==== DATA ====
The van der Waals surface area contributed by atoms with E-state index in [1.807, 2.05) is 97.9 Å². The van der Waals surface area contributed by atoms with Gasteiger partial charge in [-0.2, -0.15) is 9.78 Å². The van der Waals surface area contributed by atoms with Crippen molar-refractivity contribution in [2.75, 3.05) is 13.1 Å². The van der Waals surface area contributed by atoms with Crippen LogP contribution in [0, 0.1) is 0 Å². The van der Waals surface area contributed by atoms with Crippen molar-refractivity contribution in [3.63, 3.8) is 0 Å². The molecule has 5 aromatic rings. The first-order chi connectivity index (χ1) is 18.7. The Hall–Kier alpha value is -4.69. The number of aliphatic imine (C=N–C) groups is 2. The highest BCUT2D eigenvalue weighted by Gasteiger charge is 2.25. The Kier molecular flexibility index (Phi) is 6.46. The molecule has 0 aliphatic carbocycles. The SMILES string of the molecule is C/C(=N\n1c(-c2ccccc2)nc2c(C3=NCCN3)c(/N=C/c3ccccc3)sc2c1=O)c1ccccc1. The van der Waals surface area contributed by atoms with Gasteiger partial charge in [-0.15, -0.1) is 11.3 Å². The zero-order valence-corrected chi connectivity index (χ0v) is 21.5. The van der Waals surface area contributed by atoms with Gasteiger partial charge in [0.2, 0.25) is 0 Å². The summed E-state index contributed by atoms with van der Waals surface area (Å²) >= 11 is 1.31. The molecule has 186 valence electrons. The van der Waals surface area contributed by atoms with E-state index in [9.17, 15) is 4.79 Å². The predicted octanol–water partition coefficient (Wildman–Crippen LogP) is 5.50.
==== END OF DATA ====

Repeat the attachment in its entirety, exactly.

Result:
The van der Waals surface area contributed by atoms with E-state index in [1.807, 2.05) is 97.9 Å². The van der Waals surface area contributed by atoms with Gasteiger partial charge in [-0.2, -0.15) is 9.78 Å². The van der Waals surface area contributed by atoms with Crippen molar-refractivity contribution in [2.75, 3.05) is 13.1 Å². The van der Waals surface area contributed by atoms with Crippen LogP contribution in [0, 0.1) is 0 Å². The van der Waals surface area contributed by atoms with Crippen molar-refractivity contribution in [3.63, 3.8) is 0 Å². The molecule has 5 aromatic rings. The first-order chi connectivity index (χ1) is 18.7. The Hall–Kier alpha value is -4.69. The number of aliphatic imine (C=N–C) groups is 2. The highest BCUT2D eigenvalue weighted by Gasteiger charge is 2.25. The Kier molecular flexibility index (Phi) is 6.46. The molecule has 0 aliphatic carbocycles. The SMILES string of the molecule is C/C(=N\n1c(-c2ccccc2)nc2c(C3=NCCN3)c(/N=C/c3ccccc3)sc2c1=O)c1ccccc1. The van der Waals surface area contributed by atoms with Gasteiger partial charge in [-0.15, -0.1) is 11.3 Å². The zero-order valence-corrected chi connectivity index (χ0v) is 21.5. The van der Waals surface area contributed by atoms with Gasteiger partial charge in [0.2, 0.25) is 0 Å². The summed E-state index contributed by atoms with van der Waals surface area (Å²) >= 11 is 1.31. The molecule has 186 valence electrons. The van der Waals surface area contributed by atoms with E-state index in [9.17, 15) is 4.79 Å². The predicted octanol–water partition coefficient (Wildman–Crippen LogP) is 5.50.